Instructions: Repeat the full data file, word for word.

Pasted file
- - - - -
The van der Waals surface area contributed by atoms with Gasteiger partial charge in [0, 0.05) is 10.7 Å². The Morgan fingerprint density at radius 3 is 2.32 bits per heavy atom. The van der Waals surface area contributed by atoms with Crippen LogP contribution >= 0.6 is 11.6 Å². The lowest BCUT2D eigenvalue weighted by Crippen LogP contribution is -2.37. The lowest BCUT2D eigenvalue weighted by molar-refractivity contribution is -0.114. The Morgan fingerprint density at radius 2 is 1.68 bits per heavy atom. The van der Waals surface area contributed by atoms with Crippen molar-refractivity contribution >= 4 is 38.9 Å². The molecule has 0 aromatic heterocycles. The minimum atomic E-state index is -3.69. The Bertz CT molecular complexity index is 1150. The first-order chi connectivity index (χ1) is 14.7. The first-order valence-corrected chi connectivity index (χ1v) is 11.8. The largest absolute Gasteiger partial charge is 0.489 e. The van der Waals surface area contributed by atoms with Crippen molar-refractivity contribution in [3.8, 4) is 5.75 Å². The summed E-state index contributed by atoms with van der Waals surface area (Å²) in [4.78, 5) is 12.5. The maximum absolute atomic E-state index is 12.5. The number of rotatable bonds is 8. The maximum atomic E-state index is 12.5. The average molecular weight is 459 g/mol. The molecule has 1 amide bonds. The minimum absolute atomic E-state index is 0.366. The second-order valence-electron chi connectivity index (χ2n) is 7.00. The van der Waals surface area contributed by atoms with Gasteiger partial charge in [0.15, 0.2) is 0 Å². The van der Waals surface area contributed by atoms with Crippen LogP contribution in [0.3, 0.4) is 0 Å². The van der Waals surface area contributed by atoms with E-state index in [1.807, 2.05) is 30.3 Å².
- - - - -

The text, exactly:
The van der Waals surface area contributed by atoms with Gasteiger partial charge in [0, 0.05) is 10.7 Å². The Morgan fingerprint density at radius 3 is 2.32 bits per heavy atom. The van der Waals surface area contributed by atoms with Crippen LogP contribution >= 0.6 is 11.6 Å². The lowest BCUT2D eigenvalue weighted by Crippen LogP contribution is -2.37. The lowest BCUT2D eigenvalue weighted by molar-refractivity contribution is -0.114. The Morgan fingerprint density at radius 2 is 1.68 bits per heavy atom. The van der Waals surface area contributed by atoms with Crippen molar-refractivity contribution >= 4 is 38.9 Å². The molecule has 0 aromatic heterocycles. The minimum atomic E-state index is -3.69. The Bertz CT molecular complexity index is 1150. The first-order chi connectivity index (χ1) is 14.7. The first-order valence-corrected chi connectivity index (χ1v) is 11.8. The largest absolute Gasteiger partial charge is 0.489 e. The van der Waals surface area contributed by atoms with Crippen molar-refractivity contribution in [3.8, 4) is 5.75 Å². The summed E-state index contributed by atoms with van der Waals surface area (Å²) in [4.78, 5) is 12.5. The maximum absolute atomic E-state index is 12.5. The number of rotatable bonds is 8. The maximum atomic E-state index is 12.5. The average molecular weight is 459 g/mol. The molecule has 1 amide bonds. The minimum absolute atomic E-state index is 0.366. The second-order valence-electron chi connectivity index (χ2n) is 7.00. The van der Waals surface area contributed by atoms with Gasteiger partial charge in [0.15, 0.2) is 0 Å². The van der Waals surface area contributed by atoms with Crippen LogP contribution in [0.3, 0.4) is 0 Å². The van der Waals surface area contributed by atoms with E-state index in [1.807, 2.05) is 30.3 Å².